Spider-Man Into The Spider-Verse

Dirs: Bob Persichetti, Peter Ramsey, Rodney Rothman. US. 2018. 117mins.

A confident blend of comic-book élan and stirring sentiment, Spider-Man: Into The Spider-Verse finds fresh ways to tell the familiar story of everyone’s favourite web-slinger. Sony’s animated adventure brings together several well-known iterations of Spider-Man — including the jokey Spider-Ham and the hard-boiled Spider-Man Noir — for plenty of clever, self-referential riffs and dynamic action sequences. But all that pop-culture playfulness doesn’t preclude Spider-Verse from delivering some thoughtful observations about the need for heroes and the importance of finding community.

The animation captivates throughout, combining comic books’ hand-drawn aesthetic with the flash of computer graphics

Spider-Verse swings into UK theatres on December 12 before arriving in the US two days later via Sony. Although not part of Disney’s Marvel Cinematic Universe, the film should benefit from audiences’ unquenchable appetite for superhero fare. Spider-Man remains a very popular character, although a question remains how an animated comic-book film will perform. Still, betting against Spidey seems unwise.

Shameik Moore provides the voice of Miles Morales, a sensitive Brooklyn teenager who worships Spider-Man. When a radioactive spider bites him, Miles discovers that he has the same powers as his idol. Tragedy soon strikes, though: Spider-Man is killed by the evil Kingpin (voiced by Liev Schreiber), who has created a supercollider that accidentally summons individuals from parallel universes who are their reality’s version of Spider-Man. Miles must team up with these displaced heroes, reluctantly led by the cynical Peter B. Parker (voiced by Jake Johnson), to bring down the Kingpin.

With its irreverent acknowledgement of previous Spider-Man films — 2007’s critically-derided Spider-Man 3 is prodded early on — Spider-Verse shares a tonal similarity to recent blockbuster comedies such as 21 Jump Street and The Lego Movie, both of which mocked the cultural ubiquity pf their source material. Perhaps not surprisingly, the directors of those previous films, Phil Lord and Christopher Miller, serve as producers on Spider-Verse, with Lord also acting as one of the film’s writers.

But Spider-Verse­ isn’t content to simply spoof Spidey’s narrative conventions. Directors Bob Persichetti, Peter Ramsey and Rodney Rothman both send up and pay homage to myriad comic-book tropes, using animation’s limitless possibilities to transform Miles’ world into a virtual graphic novel whenever they desire. Yet, Spider-Verse’s humour isn’t overly snarky. The filmmakers exhibit clear affection for their milieu and, more importantly, understand how, for young people, superheroes represent role models that they can aspire to be.

That’s especially true of the insecure Miles, and Moore (the star of 2015’s Dope) gives the character wit, decency and vulnerability. Every Spider-Man story is a coming-of-age tale, but Spider-Verse exudes genuine feeling, spending enough time to develop Miles’s character as well as the opposing father figures in his life: his straitlaced cop dad Jefferson (Brian Tyree Henry) and his more rebellious uncle Aaron (Mahershala Ali). When Peter B. Parker arrives in our universe, Miles hopes he’s found a superhero mentor, but Parker’s disillusionment and apathy require the two characters, in a sense, to mentor each other about how to be the ideal Spider-Man.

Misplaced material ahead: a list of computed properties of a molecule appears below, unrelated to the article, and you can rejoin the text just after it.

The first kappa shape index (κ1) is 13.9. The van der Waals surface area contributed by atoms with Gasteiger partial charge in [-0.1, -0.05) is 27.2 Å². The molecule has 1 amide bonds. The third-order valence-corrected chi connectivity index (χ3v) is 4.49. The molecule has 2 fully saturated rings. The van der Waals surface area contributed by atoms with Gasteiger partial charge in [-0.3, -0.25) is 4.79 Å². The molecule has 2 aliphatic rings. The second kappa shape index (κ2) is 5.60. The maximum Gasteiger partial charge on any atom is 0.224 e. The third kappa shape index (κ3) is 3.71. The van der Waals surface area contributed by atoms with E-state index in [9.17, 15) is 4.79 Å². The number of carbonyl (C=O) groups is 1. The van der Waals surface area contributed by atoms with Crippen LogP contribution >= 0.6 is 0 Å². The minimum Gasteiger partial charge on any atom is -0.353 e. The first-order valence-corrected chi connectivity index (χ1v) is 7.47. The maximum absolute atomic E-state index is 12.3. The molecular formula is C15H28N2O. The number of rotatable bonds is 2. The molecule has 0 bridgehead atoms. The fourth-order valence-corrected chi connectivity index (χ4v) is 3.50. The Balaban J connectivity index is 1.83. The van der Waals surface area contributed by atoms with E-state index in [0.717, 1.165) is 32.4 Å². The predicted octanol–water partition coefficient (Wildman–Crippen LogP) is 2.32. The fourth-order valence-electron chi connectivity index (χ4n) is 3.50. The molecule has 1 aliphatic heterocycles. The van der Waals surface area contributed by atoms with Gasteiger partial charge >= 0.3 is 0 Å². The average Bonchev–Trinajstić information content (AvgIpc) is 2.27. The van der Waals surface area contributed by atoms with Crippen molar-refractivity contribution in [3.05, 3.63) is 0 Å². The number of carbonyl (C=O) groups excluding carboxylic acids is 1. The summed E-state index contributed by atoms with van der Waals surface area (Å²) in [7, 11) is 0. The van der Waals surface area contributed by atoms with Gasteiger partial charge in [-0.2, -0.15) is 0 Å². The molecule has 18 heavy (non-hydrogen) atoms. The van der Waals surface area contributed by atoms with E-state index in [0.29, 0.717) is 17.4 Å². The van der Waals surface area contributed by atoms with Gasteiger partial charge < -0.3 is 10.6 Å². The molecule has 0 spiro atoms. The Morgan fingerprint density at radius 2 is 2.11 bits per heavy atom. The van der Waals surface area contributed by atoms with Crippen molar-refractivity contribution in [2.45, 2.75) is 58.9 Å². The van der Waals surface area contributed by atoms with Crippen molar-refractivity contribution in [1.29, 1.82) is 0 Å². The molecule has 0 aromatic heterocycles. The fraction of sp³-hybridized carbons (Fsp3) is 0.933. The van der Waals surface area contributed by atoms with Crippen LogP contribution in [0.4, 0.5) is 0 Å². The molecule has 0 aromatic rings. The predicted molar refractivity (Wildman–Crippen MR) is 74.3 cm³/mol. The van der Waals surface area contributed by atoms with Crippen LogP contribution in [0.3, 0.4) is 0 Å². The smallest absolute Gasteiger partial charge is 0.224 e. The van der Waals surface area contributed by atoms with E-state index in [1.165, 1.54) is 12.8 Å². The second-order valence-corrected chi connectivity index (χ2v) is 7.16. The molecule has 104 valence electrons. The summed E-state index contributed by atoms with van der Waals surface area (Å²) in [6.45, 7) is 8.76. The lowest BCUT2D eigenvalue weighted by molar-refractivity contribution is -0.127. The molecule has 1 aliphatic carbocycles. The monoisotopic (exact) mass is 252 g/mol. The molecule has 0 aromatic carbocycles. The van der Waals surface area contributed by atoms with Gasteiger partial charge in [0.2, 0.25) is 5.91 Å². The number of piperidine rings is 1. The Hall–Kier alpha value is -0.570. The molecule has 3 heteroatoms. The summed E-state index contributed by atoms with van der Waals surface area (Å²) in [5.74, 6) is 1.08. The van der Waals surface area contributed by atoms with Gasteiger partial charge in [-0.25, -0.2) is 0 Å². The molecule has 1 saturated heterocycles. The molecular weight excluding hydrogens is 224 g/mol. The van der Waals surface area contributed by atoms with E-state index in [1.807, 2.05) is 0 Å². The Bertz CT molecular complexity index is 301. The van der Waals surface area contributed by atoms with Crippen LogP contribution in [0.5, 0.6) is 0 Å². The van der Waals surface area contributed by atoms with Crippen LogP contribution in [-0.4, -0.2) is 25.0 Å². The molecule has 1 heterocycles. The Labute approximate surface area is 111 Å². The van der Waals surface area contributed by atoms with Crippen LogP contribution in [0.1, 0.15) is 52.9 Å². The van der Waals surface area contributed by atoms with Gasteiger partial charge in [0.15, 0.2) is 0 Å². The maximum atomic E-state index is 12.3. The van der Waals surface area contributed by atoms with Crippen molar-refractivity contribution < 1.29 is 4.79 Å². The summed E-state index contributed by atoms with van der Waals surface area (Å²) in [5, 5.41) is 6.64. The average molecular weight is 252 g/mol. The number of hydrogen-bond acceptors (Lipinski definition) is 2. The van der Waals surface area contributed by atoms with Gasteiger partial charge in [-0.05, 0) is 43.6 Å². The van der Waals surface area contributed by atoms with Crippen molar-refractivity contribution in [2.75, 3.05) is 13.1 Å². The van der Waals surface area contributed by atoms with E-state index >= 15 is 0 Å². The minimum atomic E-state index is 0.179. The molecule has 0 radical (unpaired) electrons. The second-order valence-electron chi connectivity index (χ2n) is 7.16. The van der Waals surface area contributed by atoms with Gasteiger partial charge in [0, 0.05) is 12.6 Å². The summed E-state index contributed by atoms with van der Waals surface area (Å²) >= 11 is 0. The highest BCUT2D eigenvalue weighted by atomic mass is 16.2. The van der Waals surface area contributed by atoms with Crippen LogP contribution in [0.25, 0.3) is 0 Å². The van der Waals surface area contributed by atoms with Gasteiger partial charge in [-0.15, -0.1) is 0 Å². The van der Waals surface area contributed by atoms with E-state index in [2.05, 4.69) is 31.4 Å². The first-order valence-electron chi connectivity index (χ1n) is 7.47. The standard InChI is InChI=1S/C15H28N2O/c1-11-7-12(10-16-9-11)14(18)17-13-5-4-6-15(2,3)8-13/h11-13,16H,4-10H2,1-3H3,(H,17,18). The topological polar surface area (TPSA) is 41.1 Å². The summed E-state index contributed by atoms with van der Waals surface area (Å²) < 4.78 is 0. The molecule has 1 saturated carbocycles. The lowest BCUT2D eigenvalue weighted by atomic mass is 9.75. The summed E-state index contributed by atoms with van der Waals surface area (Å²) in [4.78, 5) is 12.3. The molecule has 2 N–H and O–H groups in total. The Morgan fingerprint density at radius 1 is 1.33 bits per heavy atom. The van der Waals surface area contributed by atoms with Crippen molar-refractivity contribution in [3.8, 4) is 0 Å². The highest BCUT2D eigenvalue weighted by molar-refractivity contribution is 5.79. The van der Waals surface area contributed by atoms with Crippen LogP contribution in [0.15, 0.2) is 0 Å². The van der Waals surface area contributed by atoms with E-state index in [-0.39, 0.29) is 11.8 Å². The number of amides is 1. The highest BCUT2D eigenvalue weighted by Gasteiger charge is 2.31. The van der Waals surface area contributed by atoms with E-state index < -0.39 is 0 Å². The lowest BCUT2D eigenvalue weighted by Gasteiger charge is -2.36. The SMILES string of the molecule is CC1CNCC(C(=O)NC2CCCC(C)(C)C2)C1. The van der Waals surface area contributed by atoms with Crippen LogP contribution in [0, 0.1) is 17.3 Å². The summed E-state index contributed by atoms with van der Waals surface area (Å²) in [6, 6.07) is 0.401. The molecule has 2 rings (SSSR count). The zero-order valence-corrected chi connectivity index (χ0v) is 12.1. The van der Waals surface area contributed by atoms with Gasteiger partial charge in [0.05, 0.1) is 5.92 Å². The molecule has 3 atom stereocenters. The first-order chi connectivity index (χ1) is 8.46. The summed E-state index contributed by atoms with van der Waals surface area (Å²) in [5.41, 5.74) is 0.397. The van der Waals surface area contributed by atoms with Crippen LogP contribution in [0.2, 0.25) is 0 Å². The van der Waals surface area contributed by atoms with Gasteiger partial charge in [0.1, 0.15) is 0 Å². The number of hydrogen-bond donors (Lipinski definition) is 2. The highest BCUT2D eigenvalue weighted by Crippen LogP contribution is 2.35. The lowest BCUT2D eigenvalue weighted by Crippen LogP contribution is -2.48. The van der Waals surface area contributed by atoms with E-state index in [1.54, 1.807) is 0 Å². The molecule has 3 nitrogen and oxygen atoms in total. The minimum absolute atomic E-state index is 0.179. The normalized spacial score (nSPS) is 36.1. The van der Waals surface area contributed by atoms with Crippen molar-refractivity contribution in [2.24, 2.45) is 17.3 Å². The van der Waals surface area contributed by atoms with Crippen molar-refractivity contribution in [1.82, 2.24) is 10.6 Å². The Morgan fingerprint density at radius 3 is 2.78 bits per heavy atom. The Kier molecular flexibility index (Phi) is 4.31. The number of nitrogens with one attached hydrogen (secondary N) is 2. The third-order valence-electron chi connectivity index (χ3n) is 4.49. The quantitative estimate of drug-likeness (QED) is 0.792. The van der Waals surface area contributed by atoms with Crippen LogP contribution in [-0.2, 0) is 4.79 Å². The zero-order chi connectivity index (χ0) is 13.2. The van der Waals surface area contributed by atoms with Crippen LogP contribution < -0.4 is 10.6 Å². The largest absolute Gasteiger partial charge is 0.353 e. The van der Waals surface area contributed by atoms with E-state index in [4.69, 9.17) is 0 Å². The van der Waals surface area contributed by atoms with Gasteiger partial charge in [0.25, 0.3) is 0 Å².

The animation captivates throughout, combining comic books’ hand-drawn aesthetic with the flash of computer graphics. Some scenes are so vivid that they feel three-dimensional without the need for bulky glasses, and during epic action set pieces the animators barely let gravity or physics encumber their imagination — especially during a climactic battle that takes place in between dimensions.

The supporting voice cast is splendid, with high marks going to Johnson, Henry and Ali, as well as John Mulaney, who provides just the right amount of sarcasm for Peter Porker (a.k.a. Spider-Ham). Hailee Steinfeld makes for a charismatic and heroic Gwen Stacy, another Spidey surrogate, and Lily Tomlin brings swagger to reliable Aunt May. As for Nicolas Cage, he has a blast winking his way through his performance as Spider-Man Noir, whose every line of blunt dialogue feels like it was penned by Dashiell Hammett.

Naturally, there are limitations to this giddy, overstuffed concoction. The thin, uneven story follows a standard hero’s-journey arc. Also, Spider-Verse is dark enough tonally — there are two major deaths — that it might disturb younger viewers. But that’s also a compliment to the filmmakers’ seriousness of purpose. No one probably needs another Spider-Man film — and Sony’s MCU sequel to 2017’s Spider-Man: Homecoming will be arriving next summer — but Spider-Verse establishes its own hip, edgy vibe successfully enough that it proves to be a welcome addition.

Production companies: Avi Arad Productions, Lord Miller, Pascal Pictures

Worldwide distribution: Sony Pictures

Producers: Avi Arad, Amy Pascal, Phil Lord, Christopher Miller, Christina Steinberg

Screenplay: Phil Lord and Rodney Rothman, story by Phil Lord, based on the Marvel Comics

Production design: Justin K. Thompson

Editing: Robert Fisher Jr.

Music: Daniel Pemberton

Main voice cast: Shameik Moore, Jake Johnson, Hailee Steinfeld, Mahershala Ali, Brian Tyree Henry, Nicolas Cage, Kathryn Hahn, Liev Schreiber